Traditional data mastering processes begin with exhaustive requirements gathering, then proceed to heavyweight data modeling and rules development, and eventually provide outputs which the end users can (hopefully) leverage. This takes months or years to complete as rules are codified, and leads to a system which is difficult to rework when end users uncover issues with the data, or when the data simply change. Even worse, the data is often outdated or untrustworthy due to limited expert involvement or limited scope of accessible data. Most of these waterfall projects either fail entirely due to lack of value generation, or significantly underperform versus expectations and budgets.

The waterfall mastering process process is labor-intensive, monolithic & IT driven:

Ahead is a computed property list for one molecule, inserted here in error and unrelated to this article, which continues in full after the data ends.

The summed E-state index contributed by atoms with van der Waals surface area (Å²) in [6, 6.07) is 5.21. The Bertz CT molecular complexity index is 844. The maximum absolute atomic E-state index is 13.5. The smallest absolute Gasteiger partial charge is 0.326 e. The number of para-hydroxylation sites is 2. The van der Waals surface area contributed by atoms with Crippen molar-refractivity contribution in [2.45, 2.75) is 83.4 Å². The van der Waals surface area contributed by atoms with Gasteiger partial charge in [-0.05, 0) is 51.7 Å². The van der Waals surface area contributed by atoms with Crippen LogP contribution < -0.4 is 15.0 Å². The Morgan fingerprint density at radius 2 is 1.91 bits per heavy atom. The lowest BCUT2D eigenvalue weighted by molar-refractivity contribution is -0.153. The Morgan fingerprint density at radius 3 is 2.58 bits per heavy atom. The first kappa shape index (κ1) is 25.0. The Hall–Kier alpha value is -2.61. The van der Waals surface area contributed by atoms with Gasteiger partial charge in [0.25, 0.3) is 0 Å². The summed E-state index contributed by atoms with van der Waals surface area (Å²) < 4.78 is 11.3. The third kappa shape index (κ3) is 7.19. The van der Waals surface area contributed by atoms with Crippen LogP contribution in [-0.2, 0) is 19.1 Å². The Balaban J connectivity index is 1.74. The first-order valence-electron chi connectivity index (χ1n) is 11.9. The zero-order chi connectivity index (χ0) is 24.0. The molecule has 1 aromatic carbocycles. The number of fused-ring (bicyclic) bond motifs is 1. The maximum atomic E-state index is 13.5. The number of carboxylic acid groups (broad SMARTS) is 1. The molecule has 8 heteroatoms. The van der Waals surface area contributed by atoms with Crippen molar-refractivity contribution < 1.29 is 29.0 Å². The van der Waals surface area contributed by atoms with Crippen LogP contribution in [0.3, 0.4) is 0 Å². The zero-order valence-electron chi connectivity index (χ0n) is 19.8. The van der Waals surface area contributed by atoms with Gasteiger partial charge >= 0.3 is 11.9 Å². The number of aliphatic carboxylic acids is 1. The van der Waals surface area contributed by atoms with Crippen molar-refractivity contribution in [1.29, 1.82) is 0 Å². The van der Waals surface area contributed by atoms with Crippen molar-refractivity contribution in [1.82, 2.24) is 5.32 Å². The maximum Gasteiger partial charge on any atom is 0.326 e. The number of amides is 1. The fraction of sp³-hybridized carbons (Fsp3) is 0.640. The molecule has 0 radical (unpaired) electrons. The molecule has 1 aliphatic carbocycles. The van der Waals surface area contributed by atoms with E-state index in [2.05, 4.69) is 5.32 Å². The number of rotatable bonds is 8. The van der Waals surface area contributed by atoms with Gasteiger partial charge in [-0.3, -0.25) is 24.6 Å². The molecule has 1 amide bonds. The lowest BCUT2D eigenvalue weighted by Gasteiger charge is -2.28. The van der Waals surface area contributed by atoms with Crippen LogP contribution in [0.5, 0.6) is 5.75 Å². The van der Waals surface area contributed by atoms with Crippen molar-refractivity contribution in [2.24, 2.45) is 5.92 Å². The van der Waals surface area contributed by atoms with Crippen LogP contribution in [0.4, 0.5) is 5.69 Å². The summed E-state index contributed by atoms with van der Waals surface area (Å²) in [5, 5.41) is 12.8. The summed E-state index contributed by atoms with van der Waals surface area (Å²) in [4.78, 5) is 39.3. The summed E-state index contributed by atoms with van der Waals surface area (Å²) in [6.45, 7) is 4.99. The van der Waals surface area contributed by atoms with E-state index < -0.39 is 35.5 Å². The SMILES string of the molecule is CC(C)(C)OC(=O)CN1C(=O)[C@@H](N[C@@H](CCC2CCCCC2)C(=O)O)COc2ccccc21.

Agile data mastering processes focus on quick starts with subsets of the data, build upon this initial foundation with incremental value delivery, incorporate iterative direct feedback from end users, and leverage technologies such as machine learning to augment or replace the complex rule sets which have historically been used to build data pipelines. These projects succeed because they deliver initial value in weeks and are more easily tuned as both source data and applications change.

The agile mastering process is automated, incremental, collaborative:

Final Thoughts: DataOps Is a State of Mind

We live and die by the agile data mastering philosophy and we’ve seen it pay off in big ways for organizations who have implemented the practice.

The most important thing to remember about creating a successful DataOps framework is to change your entire state of mind. Stop thinking in absolutes, and start thinking about how the pieces work together to create the whole. Don’t boil the ocean with endless waterfall projects. Don’t that one single platform or vendor is the source of truth. Do empower your team to think and act like a development organization.

Change your mindset and combine it with an upskill of your technology, organization, and overall process and you will successfully achieve the DataOps framework.